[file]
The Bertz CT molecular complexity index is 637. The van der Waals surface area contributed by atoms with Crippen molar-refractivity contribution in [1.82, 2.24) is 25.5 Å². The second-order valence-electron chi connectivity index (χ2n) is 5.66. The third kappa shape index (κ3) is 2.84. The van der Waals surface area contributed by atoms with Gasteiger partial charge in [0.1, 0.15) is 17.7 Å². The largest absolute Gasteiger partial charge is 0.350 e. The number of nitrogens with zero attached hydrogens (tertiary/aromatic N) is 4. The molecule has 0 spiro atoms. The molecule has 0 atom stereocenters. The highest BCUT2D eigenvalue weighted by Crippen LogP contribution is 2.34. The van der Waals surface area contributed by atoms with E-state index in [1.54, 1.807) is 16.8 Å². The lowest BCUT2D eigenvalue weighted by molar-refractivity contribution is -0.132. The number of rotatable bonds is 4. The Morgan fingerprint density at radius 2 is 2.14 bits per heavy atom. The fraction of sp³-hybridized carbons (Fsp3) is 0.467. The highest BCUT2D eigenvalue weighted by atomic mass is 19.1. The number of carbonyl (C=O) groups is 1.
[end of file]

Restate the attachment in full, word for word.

The Bertz CT molecular complexity index is 637. The van der Waals surface area contributed by atoms with Crippen molar-refractivity contribution in [1.82, 2.24) is 25.5 Å². The second-order valence-electron chi connectivity index (χ2n) is 5.66. The third kappa shape index (κ3) is 2.84. The van der Waals surface area contributed by atoms with Gasteiger partial charge in [0.1, 0.15) is 17.7 Å². The largest absolute Gasteiger partial charge is 0.350 e. The number of nitrogens with zero attached hydrogens (tertiary/aromatic N) is 4. The molecule has 0 spiro atoms. The molecule has 0 atom stereocenters. The highest BCUT2D eigenvalue weighted by Crippen LogP contribution is 2.34. The van der Waals surface area contributed by atoms with E-state index in [1.54, 1.807) is 16.8 Å². The lowest BCUT2D eigenvalue weighted by molar-refractivity contribution is -0.132. The number of rotatable bonds is 4. The Morgan fingerprint density at radius 2 is 2.14 bits per heavy atom. The fraction of sp³-hybridized carbons (Fsp3) is 0.467. The highest BCUT2D eigenvalue weighted by atomic mass is 19.1. The number of carbonyl (C=O) groups is 1.